Suppose we want to nd the moment of inertia of the arbitrary blob
shaped rigid mass distribution pictured above in gure 76 about the
axis labelled New (Parallel) Axis. This is, by
260 Week 5: Torque a
special and worth treating in the context of angular momentum
conservation in their own right.
6.4.1: Radial Forces and Angular Momentum Conservation
One of the most important aspects of torque and an
Iside pivot = MR2 + Icm = MR2 + MR2 = 2MR2 (560)
and were done!
For your homework, you get to evaluate the moment of inertia of a rod
about an axis through its center of mass and about one end of the
v2 =
r1 r2
v1 (600)
Week 6: Vector Torque and Angular Momentum 289
f) Compute the work done by the force from part c) above and identify
the answer as the workkinetic energy theorem. Use this to to nd
We also know that L = mvr from the previous question! All that
remains is to do some algebra magic to convert one to the other. If we
had one more factor of m on to, and a factor of r2 on top, the top
dm
lv
zdL
r
dr
Figure 81: The geometry of a rod of mass M and length L, rotating
around a pivot through the end in the x-y plane.
and length l (note that it is now tricky to call its length L as thats
Figure 73: Atwoods Machine, but this time with a massive pulley of
mass M and radius R (and moment of inertia I = MR2), this time
solving a standard conservation of mechanical energy problem.
We would
Principle, both beyond the scope of this course. Pauli is arguably coequal with Coulomb in determining atomic and molecular structure.
Week 6: Vector Torque and Angular Momentum 287
where ke is once a
L2
+ mL (602)
or
xcm =
M/2 + m M + m
L (603)
where Im taking it as obvious that the center of mass of the rod
itself is at L/2.
To nd vf, we note that momentum is conserved (and also recall that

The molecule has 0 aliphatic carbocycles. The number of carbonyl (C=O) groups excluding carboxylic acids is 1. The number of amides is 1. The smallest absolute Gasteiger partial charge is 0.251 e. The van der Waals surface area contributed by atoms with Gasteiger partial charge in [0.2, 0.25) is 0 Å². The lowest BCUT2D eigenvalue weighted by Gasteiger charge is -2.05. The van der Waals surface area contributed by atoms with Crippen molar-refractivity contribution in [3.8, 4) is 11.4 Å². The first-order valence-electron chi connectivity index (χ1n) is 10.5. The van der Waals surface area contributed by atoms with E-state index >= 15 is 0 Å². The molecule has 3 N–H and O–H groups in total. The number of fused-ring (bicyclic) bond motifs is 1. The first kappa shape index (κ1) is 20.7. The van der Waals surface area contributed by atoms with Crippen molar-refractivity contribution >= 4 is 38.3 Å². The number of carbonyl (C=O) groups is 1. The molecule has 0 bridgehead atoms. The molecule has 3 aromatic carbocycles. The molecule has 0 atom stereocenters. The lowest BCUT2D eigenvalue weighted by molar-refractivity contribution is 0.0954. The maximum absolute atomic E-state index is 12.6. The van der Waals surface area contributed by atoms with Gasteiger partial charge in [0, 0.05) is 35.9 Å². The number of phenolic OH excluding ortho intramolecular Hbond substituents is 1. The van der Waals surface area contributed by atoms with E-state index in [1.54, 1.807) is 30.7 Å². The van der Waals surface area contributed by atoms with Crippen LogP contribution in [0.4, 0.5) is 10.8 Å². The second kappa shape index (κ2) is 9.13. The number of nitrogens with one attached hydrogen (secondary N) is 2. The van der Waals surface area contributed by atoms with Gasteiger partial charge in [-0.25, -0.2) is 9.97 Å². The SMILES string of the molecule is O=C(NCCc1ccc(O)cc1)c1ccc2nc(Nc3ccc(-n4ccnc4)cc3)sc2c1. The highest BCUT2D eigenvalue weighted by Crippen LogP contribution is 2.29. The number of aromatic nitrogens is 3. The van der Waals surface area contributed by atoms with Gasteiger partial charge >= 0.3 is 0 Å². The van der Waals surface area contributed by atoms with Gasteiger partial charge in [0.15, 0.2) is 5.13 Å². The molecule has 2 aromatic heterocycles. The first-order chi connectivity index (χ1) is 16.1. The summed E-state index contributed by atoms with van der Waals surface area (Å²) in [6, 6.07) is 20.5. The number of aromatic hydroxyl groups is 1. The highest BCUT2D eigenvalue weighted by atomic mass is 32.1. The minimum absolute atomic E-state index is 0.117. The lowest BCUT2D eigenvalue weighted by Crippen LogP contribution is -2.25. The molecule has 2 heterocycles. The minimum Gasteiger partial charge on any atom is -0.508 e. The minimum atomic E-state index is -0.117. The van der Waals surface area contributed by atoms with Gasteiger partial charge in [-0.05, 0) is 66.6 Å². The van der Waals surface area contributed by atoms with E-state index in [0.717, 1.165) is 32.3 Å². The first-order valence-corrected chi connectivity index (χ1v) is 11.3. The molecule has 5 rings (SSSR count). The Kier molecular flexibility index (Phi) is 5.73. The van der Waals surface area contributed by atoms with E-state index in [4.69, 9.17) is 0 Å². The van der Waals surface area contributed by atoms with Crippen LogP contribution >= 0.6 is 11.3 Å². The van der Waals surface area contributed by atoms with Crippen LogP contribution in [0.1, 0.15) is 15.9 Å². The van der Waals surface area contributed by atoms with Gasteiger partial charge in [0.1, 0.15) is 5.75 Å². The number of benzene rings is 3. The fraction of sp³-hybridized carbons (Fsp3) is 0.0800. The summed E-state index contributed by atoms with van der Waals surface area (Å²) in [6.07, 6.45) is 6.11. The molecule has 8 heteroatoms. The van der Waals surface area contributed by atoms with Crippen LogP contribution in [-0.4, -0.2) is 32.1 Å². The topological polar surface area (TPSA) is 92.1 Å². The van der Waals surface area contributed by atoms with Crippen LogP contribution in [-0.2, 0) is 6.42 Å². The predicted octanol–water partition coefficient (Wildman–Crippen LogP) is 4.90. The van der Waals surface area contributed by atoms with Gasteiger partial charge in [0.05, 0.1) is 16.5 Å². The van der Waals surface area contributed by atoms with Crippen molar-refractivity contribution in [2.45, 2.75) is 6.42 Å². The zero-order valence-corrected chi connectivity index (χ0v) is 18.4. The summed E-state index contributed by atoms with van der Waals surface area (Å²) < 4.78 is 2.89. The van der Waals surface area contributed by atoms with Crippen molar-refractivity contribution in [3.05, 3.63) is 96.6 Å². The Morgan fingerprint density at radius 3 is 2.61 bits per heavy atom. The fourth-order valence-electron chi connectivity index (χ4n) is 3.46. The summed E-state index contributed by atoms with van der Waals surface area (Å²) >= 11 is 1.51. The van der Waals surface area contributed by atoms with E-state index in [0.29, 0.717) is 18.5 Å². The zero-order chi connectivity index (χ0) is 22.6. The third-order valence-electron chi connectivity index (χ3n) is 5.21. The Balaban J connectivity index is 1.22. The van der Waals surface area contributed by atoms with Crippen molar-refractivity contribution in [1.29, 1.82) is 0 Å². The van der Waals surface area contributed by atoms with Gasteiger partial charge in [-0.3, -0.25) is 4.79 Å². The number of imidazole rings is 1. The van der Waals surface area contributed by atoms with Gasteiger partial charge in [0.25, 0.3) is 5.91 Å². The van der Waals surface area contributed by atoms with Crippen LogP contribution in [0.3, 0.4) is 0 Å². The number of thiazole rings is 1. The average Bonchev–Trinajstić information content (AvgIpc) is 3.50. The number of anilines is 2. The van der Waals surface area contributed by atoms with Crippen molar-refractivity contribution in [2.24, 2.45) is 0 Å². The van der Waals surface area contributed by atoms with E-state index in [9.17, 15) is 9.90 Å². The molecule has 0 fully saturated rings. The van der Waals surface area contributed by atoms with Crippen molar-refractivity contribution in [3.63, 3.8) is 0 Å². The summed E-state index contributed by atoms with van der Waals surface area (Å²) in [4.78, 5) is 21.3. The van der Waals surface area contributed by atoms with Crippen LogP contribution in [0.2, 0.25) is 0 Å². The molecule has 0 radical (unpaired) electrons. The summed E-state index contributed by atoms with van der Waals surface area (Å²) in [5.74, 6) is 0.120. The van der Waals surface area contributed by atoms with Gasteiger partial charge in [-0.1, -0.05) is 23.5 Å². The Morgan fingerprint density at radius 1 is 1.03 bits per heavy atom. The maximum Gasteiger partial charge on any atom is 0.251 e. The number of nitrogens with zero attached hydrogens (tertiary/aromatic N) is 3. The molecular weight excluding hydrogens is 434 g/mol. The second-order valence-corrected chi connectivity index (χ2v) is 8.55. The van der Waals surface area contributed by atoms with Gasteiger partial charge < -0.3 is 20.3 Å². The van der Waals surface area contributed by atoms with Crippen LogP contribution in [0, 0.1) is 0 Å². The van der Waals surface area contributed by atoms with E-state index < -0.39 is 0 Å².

the a
In gure 74 a spool of shing line that has a total mass M and a
radius R and is eectively a disk is tied to a pole and released from
rest to fall a height H. Lets nd everything: the acceleration of the
In analyzing the walking the spool problem in class and in the text
above, students often ask how they can predict which direction that
static friction acts on a rolling spool, and I reply that they c
32
23
12 31F F
F
FF
F
Figure 80: The coordinates of a small collection of particles, just
enough to illustrate how internal torques work out.
Let us write ~ = d~ L/dt for each particle and sum the who
a) Find the torque about the pivot exerted on the pendulum by gravity
at an arbitrary angle .
b) Integrate the torque from = 0 to = 0 to nd the total work done
by the gravitational torque as the pendu
This spin angular momentum is not classical and does not arise from
the physical motion of mass in some kind of path around an axis
and hence is largely beyond the scope of this class, but we certain
(which continues moving a the constant speed of the center of mass
before the collision, of course).
All of the terminology developed to describe the energetics of dierent
collisions still holds when